Virtual Idea Lab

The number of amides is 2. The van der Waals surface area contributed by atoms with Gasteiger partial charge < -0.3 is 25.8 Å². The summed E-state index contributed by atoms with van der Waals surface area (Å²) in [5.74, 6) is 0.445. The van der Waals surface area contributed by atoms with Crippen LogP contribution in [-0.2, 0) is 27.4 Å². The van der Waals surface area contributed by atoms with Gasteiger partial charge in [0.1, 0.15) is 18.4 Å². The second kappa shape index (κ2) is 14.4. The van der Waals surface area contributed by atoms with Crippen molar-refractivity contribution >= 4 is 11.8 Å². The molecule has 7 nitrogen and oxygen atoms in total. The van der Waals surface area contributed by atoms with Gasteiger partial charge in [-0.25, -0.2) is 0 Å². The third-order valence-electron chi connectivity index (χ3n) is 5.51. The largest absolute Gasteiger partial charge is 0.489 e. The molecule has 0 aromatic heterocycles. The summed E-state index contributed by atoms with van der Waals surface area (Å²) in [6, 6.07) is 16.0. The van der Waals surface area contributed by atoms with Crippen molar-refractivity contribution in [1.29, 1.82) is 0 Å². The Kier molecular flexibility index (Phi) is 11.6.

If Dr. Leslie Wickman felt like God was calling her to explore the edge of the universe, she'd probably go.  In fact, it's one of the places she'd like to visit anyway. Now in her fifth year of teaching at Azusa Pacific University, Wickman utilizes her knowledge and past experiences to encourage, direct, and inspire students of today. Her adventuresome spirit has led her on a unique career path that has enabled her to make great contributions as a teacher in the science department and as the director of the Center for Research in Science (CRIS). "I am completely willing to do anything God wants me to do," Wickman said. When describing her defining moment in life, Wickman travels back to a Bible camp she attended where she felt God's pull on her heart, but feared total commitment. Her nine-year old mind was certain that God would call her to be a missionary in Africa if she turned over her will to him. "I finally surrendered, and I said, 'Okay, Lord, if that's what you want me to do, I'll do it'," Wickman said. After receiving her master's and doctoral degrees from Stanford University, Wickman worked for Lockheed Martin Missiles & Space where she had the opportunity to work on NASA's Hubble Space Telescope and International Space Station Programs and receive astronaut training. Though she has not made a trip into space, it may be in her future. "I'd really like to go to the moon," said Wickman. "Mars would just be too far, but the moon would be nice to go up there and hang out for awhile and then come back." While working at Lockheed Martin, Wickman heard God's voice leading her to Las Vegas, NV, for a two and a half year position on the research and development team for the Bellagio Hotel fountains. "It was a really different kind of work for me," Wickman said.  "It was instant gratification." After programming the computer synchronization for the fountains, Wickman moved on to the RAND Corporation in Santa Monica where she did government policy research. "I felt like I wanted to do something a little more significant and substantial," Wickman said. It was in Santa Monica that Wickman met Tedd Szeto, a teacher at APU and the choir director at Wickman's church, who would ultimately lead her to the University. "Through a long series of 'whatevers' the position opened up at APU and I knew she was very qualified, so I immediately thought of her," Szeto said. Desiring to obey the call she felt from God, Wickman accepted the position. "The Lord laid it on my heart that he'd given me the extensive background and training in science and technology, and now it was time to start thinking about how to bring that together with my faith," Wickman said. What began as an adjunct position turned into a full-time job involving teaching classes, organizing research, and designing events to integrate science and faith. "She's a really connected person.  She has really great links to the research world outside," Szeto said.  "She has put students in real world situations and has kept a high level of excellence in areas of research we wouldn't have gotten into otherwise." Along with the knowledge and experience Wickman brings to APU, she also offers support and inspiration to her students. "She has shown me that it is possible, even when life seems overwhelming, to focus on God first before anything else," Applied Health major and research participant Briana Nota said. Wickman's passion for adventure is also evident in her list of hobbies.  Among other things, Wickman plays for the California Quake women's professional football team, sings in her church choir and travels the world with Athletes in Action. Of her teacher and mentor, liberal studies major Chelsea Lawrence said, "She's brilliant, steadfast, funny, and has a zest for life that others only dream about.  She plays football, lives near the beach, and drives a motorcycle.  She is the coolest chick ever." No matter the circumstances, Wickman follows her heart and heeds even the strangest callings.  Of her role in life Wickman said, "In God's economy, he's very efficient.  The things I'm good at are the things I'm best able to contribute."